Casting a reality check on real-world conundrums
Too Close for Comfort
I set clear boundaries with
my clients so we do not become
close friends while we are in a
coaching relationship. This was a
challenge for me at first because
people bond with me quickly.
For the health of the business
relationship, it is imperative to
learn how to set appropriate
boundaries to avoid muddying
the financial waters.
“I tell the client I’m sorry
for their situation and I wish
them the best of luck. This
would only happen to me
in a coaching agreement in
which I’ve allowed a client
a payment plan. Most of my
coaching clients pay the full
fee upfront. I’d rather preserve
the relationship than go after a
client who has no money!”
Santa Fe, N. M.
I would ask the client
how failing to honor an
agreement is showing up in
other ways in his life. I can’t
be the only person affected
by his behavior. I would try to
work out a payment plan with
him, but I would not continue
doing business with him. You
can insist on payment up front
if your client has been late
with payments in the past.
“One of your clients has become a close
friend. Due to cash-flow issues, he cannot
afford to pay you despite your signed
agreement. What would you do?”
“Fortunately, this happened to me only once many years
ago. I did the job because I was promised payment later when
the paperwork was signed. Alas, I was never paid. Now, I have a
cancellation fee. If this happened today, I would offer to barter.
Would the client provide a video opportunity, session photos,
referrals, or product endorsements?“
If the client truly is a
friend, find a way to work it out.
Friends owe each other lots of
things, including money from
time to time. The reason you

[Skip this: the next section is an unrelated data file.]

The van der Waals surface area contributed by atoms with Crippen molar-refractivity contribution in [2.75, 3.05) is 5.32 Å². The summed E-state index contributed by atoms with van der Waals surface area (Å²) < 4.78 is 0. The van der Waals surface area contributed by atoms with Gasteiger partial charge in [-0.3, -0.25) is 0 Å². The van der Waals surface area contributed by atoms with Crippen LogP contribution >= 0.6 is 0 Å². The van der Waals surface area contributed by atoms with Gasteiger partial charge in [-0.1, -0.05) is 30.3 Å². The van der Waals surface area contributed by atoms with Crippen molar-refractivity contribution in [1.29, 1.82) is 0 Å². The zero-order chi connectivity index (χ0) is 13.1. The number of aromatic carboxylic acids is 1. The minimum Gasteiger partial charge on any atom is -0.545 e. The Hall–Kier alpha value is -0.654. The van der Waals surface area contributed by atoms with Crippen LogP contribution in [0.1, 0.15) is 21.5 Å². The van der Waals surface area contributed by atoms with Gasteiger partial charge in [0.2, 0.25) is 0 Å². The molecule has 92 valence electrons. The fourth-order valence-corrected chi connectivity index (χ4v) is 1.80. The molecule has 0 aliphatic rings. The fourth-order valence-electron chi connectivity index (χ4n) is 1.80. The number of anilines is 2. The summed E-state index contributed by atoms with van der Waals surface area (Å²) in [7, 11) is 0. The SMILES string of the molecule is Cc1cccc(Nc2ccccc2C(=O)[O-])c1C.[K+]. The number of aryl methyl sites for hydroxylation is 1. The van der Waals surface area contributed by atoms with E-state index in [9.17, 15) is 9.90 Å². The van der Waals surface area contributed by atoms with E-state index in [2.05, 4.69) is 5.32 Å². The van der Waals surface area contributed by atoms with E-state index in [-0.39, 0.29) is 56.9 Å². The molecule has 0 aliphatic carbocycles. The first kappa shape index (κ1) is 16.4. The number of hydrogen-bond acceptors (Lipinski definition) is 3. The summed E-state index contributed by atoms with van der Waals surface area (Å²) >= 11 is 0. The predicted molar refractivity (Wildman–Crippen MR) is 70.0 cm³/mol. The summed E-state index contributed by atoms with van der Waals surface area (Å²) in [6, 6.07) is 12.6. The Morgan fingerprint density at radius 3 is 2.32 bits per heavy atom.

are friends will overcome the
issue, or you will simply become
strangers across a courtroom,
which is no fun at all.
—Alan Stevens, FPSA, PSAE
—Susan Gingras Fitzell
“I find a way to do the job
because I signed the contract,
too. Perhaps the client can
compensate me in other ways,
such as providing PR or giving
referrals. If clients are upfront,
I will do my best to help them
build their businesses.”
If I had not performed the work, I would negotiate a win-
win. If I had done the work and the client was unable to pay due
to cash-flow issues, it is a matter of timing. I would negotiate a
payment plan for my friend/client. The client’s company either
will recover and likely reward me for being gracious when
business was down, or it will go out of business and my friend
will move on to another company and likely hire me again. This
is smart business.
Scott “Q” Marcus posed the dilemma and collected the responses for this column.
—Mary C. Kelly
—Brian Walter, CSP
What Would You Do? is a regular column
that presents a real-life dilemma faced
by professional speakers. NSA members
are encouraged to submit a dilemma
for possible discussion in this column.
Please submit dilemmas to firstname.lastname@example.org. NSA reserves the right to
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dilemmas will be anonymously attributed. Opinions expressed are those of
the individual respondents, not NSA.